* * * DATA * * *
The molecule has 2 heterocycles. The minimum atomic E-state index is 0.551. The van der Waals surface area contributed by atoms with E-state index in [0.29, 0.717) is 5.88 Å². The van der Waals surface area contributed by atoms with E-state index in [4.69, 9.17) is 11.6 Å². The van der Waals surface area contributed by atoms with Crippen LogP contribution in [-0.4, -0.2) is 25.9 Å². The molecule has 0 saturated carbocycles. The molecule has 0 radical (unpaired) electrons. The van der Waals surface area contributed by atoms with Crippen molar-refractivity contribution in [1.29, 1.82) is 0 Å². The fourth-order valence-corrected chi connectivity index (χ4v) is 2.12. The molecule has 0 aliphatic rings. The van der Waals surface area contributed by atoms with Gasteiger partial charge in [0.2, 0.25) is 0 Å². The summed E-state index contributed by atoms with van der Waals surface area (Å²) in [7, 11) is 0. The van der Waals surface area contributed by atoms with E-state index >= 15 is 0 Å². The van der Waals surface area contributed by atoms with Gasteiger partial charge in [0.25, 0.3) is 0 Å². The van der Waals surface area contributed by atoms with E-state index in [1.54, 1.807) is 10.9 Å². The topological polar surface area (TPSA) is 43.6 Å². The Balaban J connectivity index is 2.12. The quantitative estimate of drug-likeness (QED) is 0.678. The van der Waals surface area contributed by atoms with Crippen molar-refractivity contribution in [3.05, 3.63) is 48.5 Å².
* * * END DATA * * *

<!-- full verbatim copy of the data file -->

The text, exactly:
The molecule has 2 heterocycles. The minimum atomic E-state index is 0.551. The van der Waals surface area contributed by atoms with E-state index in [0.29, 0.717) is 5.88 Å². The van der Waals surface area contributed by atoms with E-state index in [4.69, 9.17) is 11.6 Å². The van der Waals surface area contributed by atoms with Crippen LogP contribution in [-0.4, -0.2) is 25.9 Å². The molecule has 0 saturated carbocycles. The molecule has 0 radical (unpaired) electrons. The van der Waals surface area contributed by atoms with Crippen molar-refractivity contribution in [1.29, 1.82) is 0 Å². The fourth-order valence-corrected chi connectivity index (χ4v) is 2.12. The molecule has 0 aliphatic rings. The van der Waals surface area contributed by atoms with Gasteiger partial charge in [0.2, 0.25) is 0 Å². The summed E-state index contributed by atoms with van der Waals surface area (Å²) in [7, 11) is 0. The van der Waals surface area contributed by atoms with E-state index >= 15 is 0 Å². The van der Waals surface area contributed by atoms with Gasteiger partial charge in [0.25, 0.3) is 0 Å². The van der Waals surface area contributed by atoms with E-state index in [1.54, 1.807) is 10.9 Å². The topological polar surface area (TPSA) is 43.6 Å². The Balaban J connectivity index is 2.12. The quantitative estimate of drug-likeness (QED) is 0.678. The van der Waals surface area contributed by atoms with Crippen molar-refractivity contribution in [3.05, 3.63) is 48.5 Å².